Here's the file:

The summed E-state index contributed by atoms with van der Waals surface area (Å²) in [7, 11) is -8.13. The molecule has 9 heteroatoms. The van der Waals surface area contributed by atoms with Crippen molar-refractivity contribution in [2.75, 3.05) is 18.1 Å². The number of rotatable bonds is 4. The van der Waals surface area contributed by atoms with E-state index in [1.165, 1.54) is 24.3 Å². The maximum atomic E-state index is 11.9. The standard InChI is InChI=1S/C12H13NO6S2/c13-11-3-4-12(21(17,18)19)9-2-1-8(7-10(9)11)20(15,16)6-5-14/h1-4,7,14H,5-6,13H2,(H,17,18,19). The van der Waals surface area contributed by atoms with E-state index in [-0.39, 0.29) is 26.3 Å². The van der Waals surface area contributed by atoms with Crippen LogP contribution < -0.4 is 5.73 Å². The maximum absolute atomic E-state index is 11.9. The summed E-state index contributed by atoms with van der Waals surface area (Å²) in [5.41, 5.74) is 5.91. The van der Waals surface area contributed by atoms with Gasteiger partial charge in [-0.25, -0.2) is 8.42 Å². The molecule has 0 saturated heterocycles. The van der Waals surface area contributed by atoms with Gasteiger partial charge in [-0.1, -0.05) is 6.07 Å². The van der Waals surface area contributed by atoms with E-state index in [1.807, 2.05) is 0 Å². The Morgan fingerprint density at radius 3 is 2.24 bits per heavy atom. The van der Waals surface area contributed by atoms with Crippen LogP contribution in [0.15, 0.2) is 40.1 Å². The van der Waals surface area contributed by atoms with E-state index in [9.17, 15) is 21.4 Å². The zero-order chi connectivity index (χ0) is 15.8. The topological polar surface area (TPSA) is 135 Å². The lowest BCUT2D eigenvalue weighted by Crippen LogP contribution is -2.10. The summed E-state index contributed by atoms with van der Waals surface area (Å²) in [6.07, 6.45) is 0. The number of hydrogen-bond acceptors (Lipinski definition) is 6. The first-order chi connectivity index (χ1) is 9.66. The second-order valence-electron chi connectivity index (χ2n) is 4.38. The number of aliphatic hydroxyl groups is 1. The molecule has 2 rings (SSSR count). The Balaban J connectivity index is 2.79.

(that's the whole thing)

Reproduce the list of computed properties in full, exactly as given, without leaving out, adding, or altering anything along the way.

The summed E-state index contributed by atoms with van der Waals surface area (Å²) in [7, 11) is -8.13. The molecule has 9 heteroatoms. The van der Waals surface area contributed by atoms with Crippen molar-refractivity contribution in [2.75, 3.05) is 18.1 Å². The number of rotatable bonds is 4. The van der Waals surface area contributed by atoms with E-state index in [1.165, 1.54) is 24.3 Å². The maximum atomic E-state index is 11.9. The standard InChI is InChI=1S/C12H13NO6S2/c13-11-3-4-12(21(17,18)19)9-2-1-8(7-10(9)11)20(15,16)6-5-14/h1-4,7,14H,5-6,13H2,(H,17,18,19). The van der Waals surface area contributed by atoms with E-state index in [-0.39, 0.29) is 26.3 Å². The van der Waals surface area contributed by atoms with Crippen LogP contribution < -0.4 is 5.73 Å². The maximum absolute atomic E-state index is 11.9. The summed E-state index contributed by atoms with van der Waals surface area (Å²) in [5.41, 5.74) is 5.91. The van der Waals surface area contributed by atoms with Gasteiger partial charge in [-0.25, -0.2) is 8.42 Å². The molecule has 0 saturated heterocycles. The van der Waals surface area contributed by atoms with Gasteiger partial charge in [-0.1, -0.05) is 6.07 Å². The van der Waals surface area contributed by atoms with E-state index in [1.807, 2.05) is 0 Å². The Morgan fingerprint density at radius 3 is 2.24 bits per heavy atom. The van der Waals surface area contributed by atoms with Crippen LogP contribution in [0.15, 0.2) is 40.1 Å². The van der Waals surface area contributed by atoms with E-state index in [9.17, 15) is 21.4 Å². The zero-order chi connectivity index (χ0) is 15.8. The topological polar surface area (TPSA) is 135 Å². The lowest BCUT2D eigenvalue weighted by Crippen LogP contribution is -2.10. The summed E-state index contributed by atoms with van der Waals surface area (Å²) in [6.07, 6.45) is 0. The number of hydrogen-bond acceptors (Lipinski definition) is 6. The first-order chi connectivity index (χ1) is 9.66. The second-order valence-electron chi connectivity index (χ2n) is 4.38. The number of aliphatic hydroxyl groups is 1. The molecule has 2 rings (SSSR count). The Balaban J connectivity index is 2.79.